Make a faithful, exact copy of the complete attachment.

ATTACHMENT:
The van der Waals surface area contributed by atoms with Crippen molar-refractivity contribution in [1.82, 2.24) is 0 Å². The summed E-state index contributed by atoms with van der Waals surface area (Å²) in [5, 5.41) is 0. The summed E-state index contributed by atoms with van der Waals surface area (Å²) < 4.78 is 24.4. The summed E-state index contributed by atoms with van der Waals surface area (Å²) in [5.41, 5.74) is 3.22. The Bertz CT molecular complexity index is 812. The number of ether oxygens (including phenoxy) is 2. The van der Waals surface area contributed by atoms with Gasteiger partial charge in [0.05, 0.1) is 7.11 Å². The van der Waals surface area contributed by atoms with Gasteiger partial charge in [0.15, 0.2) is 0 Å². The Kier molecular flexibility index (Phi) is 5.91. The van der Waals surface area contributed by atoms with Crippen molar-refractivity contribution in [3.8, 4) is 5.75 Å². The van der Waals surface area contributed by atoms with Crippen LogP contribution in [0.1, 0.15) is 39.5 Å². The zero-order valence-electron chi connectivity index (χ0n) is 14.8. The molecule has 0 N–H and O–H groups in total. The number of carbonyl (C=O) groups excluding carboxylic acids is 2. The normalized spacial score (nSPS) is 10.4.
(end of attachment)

The van der Waals surface area contributed by atoms with Crippen molar-refractivity contribution in [1.82, 2.24) is 0 Å². The summed E-state index contributed by atoms with van der Waals surface area (Å²) in [5, 5.41) is 0. The summed E-state index contributed by atoms with van der Waals surface area (Å²) < 4.78 is 24.4. The summed E-state index contributed by atoms with van der Waals surface area (Å²) in [5.41, 5.74) is 3.22. The Bertz CT molecular complexity index is 812. The number of ether oxygens (including phenoxy) is 2. The van der Waals surface area contributed by atoms with Gasteiger partial charge in [0.05, 0.1) is 7.11 Å². The van der Waals surface area contributed by atoms with Gasteiger partial charge in [0.15, 0.2) is 0 Å². The Kier molecular flexibility index (Phi) is 5.91. The van der Waals surface area contributed by atoms with Crippen molar-refractivity contribution in [3.8, 4) is 5.75 Å². The van der Waals surface area contributed by atoms with Crippen LogP contribution in [0.1, 0.15) is 39.5 Å². The zero-order valence-electron chi connectivity index (χ0n) is 14.8. The molecule has 0 N–H and O–H groups in total. The number of carbonyl (C=O) groups excluding carboxylic acids is 2. The normalized spacial score (nSPS) is 10.4.